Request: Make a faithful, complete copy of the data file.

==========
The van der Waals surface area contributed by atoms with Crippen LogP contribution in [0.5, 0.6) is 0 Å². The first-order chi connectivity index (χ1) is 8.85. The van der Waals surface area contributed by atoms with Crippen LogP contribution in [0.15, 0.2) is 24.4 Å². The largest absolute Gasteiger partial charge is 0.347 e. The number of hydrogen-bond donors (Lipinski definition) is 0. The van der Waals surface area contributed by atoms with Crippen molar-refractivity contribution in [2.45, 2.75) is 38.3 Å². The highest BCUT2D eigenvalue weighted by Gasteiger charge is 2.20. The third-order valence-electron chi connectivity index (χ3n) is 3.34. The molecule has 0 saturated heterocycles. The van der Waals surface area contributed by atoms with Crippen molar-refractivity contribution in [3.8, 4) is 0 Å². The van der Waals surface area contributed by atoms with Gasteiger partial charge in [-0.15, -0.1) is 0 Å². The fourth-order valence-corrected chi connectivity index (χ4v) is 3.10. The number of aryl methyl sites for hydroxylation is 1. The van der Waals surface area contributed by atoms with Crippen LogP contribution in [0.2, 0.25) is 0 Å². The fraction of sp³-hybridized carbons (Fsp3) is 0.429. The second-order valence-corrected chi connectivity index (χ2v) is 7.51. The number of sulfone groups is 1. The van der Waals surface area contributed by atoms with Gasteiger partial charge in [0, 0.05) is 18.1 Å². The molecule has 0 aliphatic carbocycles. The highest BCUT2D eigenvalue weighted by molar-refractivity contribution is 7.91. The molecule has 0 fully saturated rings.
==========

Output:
The van der Waals surface area contributed by atoms with Crippen LogP contribution in [0.5, 0.6) is 0 Å². The first-order chi connectivity index (χ1) is 8.85. The van der Waals surface area contributed by atoms with Crippen LogP contribution in [0.15, 0.2) is 24.4 Å². The largest absolute Gasteiger partial charge is 0.347 e. The number of hydrogen-bond donors (Lipinski definition) is 0. The van der Waals surface area contributed by atoms with Crippen molar-refractivity contribution in [2.45, 2.75) is 38.3 Å². The highest BCUT2D eigenvalue weighted by Gasteiger charge is 2.20. The third-order valence-electron chi connectivity index (χ3n) is 3.34. The molecule has 0 saturated heterocycles. The van der Waals surface area contributed by atoms with Crippen molar-refractivity contribution in [3.8, 4) is 0 Å². The van der Waals surface area contributed by atoms with Gasteiger partial charge in [-0.15, -0.1) is 0 Å². The fourth-order valence-corrected chi connectivity index (χ4v) is 3.10. The number of aryl methyl sites for hydroxylation is 1. The van der Waals surface area contributed by atoms with Crippen LogP contribution in [0.2, 0.25) is 0 Å². The fraction of sp³-hybridized carbons (Fsp3) is 0.429. The second-order valence-corrected chi connectivity index (χ2v) is 7.51. The number of sulfone groups is 1. The van der Waals surface area contributed by atoms with Gasteiger partial charge in [0, 0.05) is 18.1 Å². The molecule has 0 aliphatic carbocycles. The highest BCUT2D eigenvalue weighted by molar-refractivity contribution is 7.91. The molecule has 0 fully saturated rings.